Nothing more. Alone in the darkness, Durgin closed his eyes, repeating that calming mantra within his mind. Alone in the darkness.
A sound. A sound stifled in the gloom, making a mockery of his mantra. Durgin was not alone in the cellar.
Eyes still closed as if looking would make it fact, Durgin’s hand slowly crept to his belt, the hilt of his knife. Spinning around, knife slicing through still air, he confronted the blackness. It would not take him back to the grave without a fight.
“God Below! Durgin, what are you doing?” Freyla was shaken, shocked to confront her husband threatening her with his knife.
The knife dropped with a metallic cling-clatter.
“I’m sorry, I’m sorry” he almost sobbed, inwardly ashamed of his unusual emotional display. “I didn’t mean it; I didn’t know it was you.”
“But who else could it be?” Freyla said as Durgin drew her into his embrace. “There isn’t anyone else in the house.”
“I know, I know. You and I, alone. It’s just …” Durgin released his arms around his wife, his hand opening and clenching into fists, over and over. Freyla searched his face with concern. “It’s from … what happened before …” her voice trailed off. He looked into her eyes, they shone with care and pity, and she told him “I understand.”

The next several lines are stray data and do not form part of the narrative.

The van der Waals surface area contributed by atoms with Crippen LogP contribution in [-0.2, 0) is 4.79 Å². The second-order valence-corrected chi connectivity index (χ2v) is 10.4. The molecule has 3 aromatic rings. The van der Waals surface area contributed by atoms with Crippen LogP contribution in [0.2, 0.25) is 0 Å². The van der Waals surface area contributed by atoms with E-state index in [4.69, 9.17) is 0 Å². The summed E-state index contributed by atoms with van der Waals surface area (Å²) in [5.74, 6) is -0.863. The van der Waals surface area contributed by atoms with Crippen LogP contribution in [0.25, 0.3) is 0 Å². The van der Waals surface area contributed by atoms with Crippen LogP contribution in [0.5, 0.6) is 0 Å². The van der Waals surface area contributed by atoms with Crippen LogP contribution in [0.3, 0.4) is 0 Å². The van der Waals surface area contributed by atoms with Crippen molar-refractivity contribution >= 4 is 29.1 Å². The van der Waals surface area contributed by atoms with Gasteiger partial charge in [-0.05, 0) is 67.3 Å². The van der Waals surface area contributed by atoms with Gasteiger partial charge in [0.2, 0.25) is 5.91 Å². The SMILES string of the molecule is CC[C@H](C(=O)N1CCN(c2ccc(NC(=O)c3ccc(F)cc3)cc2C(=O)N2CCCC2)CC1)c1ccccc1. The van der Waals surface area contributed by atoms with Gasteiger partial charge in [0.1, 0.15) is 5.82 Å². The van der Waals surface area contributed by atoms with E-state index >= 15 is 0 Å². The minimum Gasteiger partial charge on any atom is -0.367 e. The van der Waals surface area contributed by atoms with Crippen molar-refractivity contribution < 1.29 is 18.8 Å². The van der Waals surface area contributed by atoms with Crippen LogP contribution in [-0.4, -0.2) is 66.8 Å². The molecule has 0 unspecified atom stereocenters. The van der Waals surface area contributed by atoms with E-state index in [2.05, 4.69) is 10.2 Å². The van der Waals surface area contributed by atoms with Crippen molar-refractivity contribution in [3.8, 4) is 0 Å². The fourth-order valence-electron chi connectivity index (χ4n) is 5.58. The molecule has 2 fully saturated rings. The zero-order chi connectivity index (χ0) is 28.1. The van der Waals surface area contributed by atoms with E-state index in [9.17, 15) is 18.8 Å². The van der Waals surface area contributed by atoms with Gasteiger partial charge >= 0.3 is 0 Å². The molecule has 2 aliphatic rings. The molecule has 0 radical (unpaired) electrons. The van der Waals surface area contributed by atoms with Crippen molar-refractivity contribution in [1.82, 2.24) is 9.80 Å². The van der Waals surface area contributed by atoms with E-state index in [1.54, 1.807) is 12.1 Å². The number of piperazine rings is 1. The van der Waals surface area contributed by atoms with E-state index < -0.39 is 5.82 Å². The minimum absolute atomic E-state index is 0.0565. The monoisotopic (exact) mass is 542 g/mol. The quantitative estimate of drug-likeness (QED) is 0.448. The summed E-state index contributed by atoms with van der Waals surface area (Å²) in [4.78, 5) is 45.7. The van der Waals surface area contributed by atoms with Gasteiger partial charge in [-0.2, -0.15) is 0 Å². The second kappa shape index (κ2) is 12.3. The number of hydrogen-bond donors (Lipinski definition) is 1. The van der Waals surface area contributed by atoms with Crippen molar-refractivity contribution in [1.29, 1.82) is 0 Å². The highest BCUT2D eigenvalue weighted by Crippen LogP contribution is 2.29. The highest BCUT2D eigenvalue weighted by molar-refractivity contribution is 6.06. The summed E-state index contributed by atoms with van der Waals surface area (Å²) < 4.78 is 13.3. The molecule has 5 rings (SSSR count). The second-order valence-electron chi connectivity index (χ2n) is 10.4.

You love me, he thought, but you don’t understand me. No one does.
This couldn’t continue. Here he was, once a dwarf admired by his colleagues for his strength and courage, now reduced to a quivering wreck that had drawn a knife on his wife. Durgin was ashamed of his fall from grace, such a shadow of the warrior awash with the youthful idealism that he was invincible, that he was somehow destined to survive where all others would die.
There was truth in that prophecy; he had survived. Just it wasn’t as he had pictured it, not triumphant and glorious in battle, but defeated and harrowed by a stalking spectre.
He’d wished they had left his body for the crows, not even attempted to bring him back to life. What sort of blessing was this, what gift? To come back and remember the icy chill of Death, and knowing that it would return?
The knowledge of that had turned his life around. No longer did he live as if he would live forever. He knew how fragile his mortality was; he’d already lost it once. The realization that Death was closer than a shadow; he could feel its frozen grip as other people went about their lives, could see it in every scrap of shade and darkness, and he now understood the proverb “Ignorance is bliss”.
His fellows didn’t comprehend his plight. Durgin had approached a comrade in arms from the war. Varak was an old soldier, a veteran of many battles, semi-retired as he worked upon his brewing, occasionally serving a tour of duty in the ever-present war with the orcs.
“Take a seat, try some of this. New blend. Using black rye from up north and a bit o’ local hops I found growing by the water.”
The stein was full of a dark brew, slopping some of the rather prominent foam off the top onto the bar.
What if it’s poisoned? Spoiled? What if you get drunk and someone waylays you on the way home?
He tried to block out the thoughts, and sipped the ale slowly. Rich and mellow, with a pleasant aftertaste. “It’s good, Varak. Should enter it in the contest this year.”